Arbitration carries with it considerable flexibility in choosing your decision maker, adapting the arbitral process to suit the dispute and the needs of the parties, and maintaining confidentiality, if that is a priority. This flexibility has been most apparent in the recent development of low value arbitration procedures (as seen in the expedited arbitration procedure in the AMINZ Arbitration Rules) and in the arbitration of iwi disputes, turning on establishing and applying tikanga Māori.
While the Arbitration Act 1996 provides for such procedural flexibility (expressly constrained only in the equal treatment provisions in article 18), drafters and counsel should not lose sight of the fact that the arbitral award is final and binding. That is not to say that the High Court Rules should be applied blindly, as counsel's happy place. However, in the rush to efficiency, all parties should be cognisant that the arbitral proceedings may be the one and only opportunity to have their dispute dealt with.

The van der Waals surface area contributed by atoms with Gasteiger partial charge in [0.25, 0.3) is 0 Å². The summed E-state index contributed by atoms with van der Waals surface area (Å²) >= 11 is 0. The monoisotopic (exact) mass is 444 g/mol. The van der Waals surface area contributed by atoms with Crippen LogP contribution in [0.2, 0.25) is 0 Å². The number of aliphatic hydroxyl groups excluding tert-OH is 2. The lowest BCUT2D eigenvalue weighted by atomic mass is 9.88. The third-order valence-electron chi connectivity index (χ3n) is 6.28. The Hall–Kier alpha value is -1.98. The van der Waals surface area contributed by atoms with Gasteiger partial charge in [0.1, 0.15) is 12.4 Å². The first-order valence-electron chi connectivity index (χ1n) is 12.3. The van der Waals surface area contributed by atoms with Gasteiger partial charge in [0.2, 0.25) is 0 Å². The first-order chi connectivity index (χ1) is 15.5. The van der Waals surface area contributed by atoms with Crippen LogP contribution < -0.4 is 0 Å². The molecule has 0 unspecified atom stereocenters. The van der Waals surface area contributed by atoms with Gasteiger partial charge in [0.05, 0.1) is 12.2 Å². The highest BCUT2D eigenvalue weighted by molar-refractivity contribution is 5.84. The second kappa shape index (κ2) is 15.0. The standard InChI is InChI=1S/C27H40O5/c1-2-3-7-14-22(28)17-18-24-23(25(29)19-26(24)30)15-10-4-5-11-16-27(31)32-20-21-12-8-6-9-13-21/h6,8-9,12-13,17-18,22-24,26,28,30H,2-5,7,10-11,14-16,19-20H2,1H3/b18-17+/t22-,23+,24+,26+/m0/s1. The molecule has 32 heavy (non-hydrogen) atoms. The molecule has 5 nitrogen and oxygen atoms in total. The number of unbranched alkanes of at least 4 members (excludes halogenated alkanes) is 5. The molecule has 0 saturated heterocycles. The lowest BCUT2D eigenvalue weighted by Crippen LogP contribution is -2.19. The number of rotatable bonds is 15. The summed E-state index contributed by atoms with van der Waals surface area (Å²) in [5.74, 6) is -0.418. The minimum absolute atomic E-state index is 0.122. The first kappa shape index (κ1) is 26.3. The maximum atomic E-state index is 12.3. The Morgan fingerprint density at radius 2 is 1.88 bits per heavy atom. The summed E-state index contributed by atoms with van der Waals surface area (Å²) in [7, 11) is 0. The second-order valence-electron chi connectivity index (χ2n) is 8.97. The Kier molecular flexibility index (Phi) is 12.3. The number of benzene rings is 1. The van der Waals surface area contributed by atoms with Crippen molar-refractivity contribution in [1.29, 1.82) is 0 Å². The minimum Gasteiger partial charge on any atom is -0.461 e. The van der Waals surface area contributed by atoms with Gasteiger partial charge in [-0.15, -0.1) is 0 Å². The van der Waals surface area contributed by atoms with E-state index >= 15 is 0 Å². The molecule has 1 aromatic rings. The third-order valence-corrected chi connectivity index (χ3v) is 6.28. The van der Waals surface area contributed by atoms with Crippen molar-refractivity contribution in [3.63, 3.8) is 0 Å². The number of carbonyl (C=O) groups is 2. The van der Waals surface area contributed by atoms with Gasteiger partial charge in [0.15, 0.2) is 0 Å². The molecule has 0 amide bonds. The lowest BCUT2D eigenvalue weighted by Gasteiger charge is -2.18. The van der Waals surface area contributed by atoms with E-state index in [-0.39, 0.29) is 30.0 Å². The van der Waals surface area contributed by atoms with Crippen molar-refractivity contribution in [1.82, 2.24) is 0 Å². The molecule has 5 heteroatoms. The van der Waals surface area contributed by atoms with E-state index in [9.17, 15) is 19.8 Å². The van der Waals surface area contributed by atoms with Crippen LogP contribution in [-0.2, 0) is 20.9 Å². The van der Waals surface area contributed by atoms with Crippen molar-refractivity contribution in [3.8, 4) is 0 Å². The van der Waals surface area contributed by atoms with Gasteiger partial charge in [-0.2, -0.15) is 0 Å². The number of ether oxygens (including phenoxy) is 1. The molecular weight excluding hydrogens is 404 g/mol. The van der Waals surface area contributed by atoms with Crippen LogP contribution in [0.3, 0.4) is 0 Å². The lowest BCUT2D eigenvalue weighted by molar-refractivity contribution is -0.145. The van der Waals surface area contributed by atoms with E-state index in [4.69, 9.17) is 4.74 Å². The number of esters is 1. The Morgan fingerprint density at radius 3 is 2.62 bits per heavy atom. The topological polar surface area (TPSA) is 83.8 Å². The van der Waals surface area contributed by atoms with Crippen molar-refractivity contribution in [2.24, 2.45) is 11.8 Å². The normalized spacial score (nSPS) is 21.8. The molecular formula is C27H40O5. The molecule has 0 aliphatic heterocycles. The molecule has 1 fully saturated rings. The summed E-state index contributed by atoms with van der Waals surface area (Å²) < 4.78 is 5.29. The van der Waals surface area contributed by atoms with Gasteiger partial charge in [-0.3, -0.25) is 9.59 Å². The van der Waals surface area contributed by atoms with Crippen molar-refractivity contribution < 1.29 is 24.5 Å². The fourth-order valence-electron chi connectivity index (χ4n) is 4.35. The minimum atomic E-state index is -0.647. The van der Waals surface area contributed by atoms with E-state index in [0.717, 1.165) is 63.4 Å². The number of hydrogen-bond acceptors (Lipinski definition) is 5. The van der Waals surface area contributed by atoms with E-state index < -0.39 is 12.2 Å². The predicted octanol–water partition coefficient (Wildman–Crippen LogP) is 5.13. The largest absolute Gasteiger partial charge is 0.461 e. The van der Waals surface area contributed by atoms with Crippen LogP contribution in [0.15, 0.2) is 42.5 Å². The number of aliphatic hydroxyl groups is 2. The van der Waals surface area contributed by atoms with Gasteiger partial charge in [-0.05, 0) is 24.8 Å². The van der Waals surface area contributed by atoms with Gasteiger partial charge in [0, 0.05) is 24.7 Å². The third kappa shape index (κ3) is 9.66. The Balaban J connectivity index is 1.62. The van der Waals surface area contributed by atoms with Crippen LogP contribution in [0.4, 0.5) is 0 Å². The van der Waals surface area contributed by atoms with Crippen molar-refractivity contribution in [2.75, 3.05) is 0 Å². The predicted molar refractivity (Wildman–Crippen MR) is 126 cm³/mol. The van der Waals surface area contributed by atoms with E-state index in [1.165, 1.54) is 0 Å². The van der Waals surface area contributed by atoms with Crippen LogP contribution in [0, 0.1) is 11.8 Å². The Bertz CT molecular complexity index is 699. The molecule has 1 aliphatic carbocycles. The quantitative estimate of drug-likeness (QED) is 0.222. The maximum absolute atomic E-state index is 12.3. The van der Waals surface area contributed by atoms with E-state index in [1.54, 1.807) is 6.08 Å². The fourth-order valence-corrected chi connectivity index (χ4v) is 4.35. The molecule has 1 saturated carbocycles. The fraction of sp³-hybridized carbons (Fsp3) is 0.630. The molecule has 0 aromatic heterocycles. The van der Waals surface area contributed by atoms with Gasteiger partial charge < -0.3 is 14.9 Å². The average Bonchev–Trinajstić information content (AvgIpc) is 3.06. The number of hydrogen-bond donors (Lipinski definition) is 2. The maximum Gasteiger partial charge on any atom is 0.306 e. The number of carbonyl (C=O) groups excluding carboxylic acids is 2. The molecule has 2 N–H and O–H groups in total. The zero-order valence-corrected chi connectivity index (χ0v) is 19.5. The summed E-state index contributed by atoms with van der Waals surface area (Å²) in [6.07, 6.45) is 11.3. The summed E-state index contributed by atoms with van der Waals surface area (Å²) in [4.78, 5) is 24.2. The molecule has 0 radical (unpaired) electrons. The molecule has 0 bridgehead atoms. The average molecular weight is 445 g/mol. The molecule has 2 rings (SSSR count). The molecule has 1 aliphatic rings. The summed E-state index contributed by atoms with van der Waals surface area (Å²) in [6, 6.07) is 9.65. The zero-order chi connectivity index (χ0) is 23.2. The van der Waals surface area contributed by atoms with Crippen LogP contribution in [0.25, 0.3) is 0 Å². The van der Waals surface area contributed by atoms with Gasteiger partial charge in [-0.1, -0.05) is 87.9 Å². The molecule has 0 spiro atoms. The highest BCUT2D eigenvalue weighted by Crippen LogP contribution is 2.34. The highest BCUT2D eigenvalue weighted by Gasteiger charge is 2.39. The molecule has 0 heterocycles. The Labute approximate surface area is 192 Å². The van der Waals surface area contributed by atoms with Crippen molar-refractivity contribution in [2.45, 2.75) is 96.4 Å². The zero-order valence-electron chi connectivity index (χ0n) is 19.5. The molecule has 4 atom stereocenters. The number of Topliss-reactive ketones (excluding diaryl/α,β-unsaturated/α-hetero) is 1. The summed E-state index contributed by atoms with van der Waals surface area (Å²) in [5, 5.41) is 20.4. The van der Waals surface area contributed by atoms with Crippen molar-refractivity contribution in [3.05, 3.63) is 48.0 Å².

The attached article, published in this month's LawTalk considers this paradox further.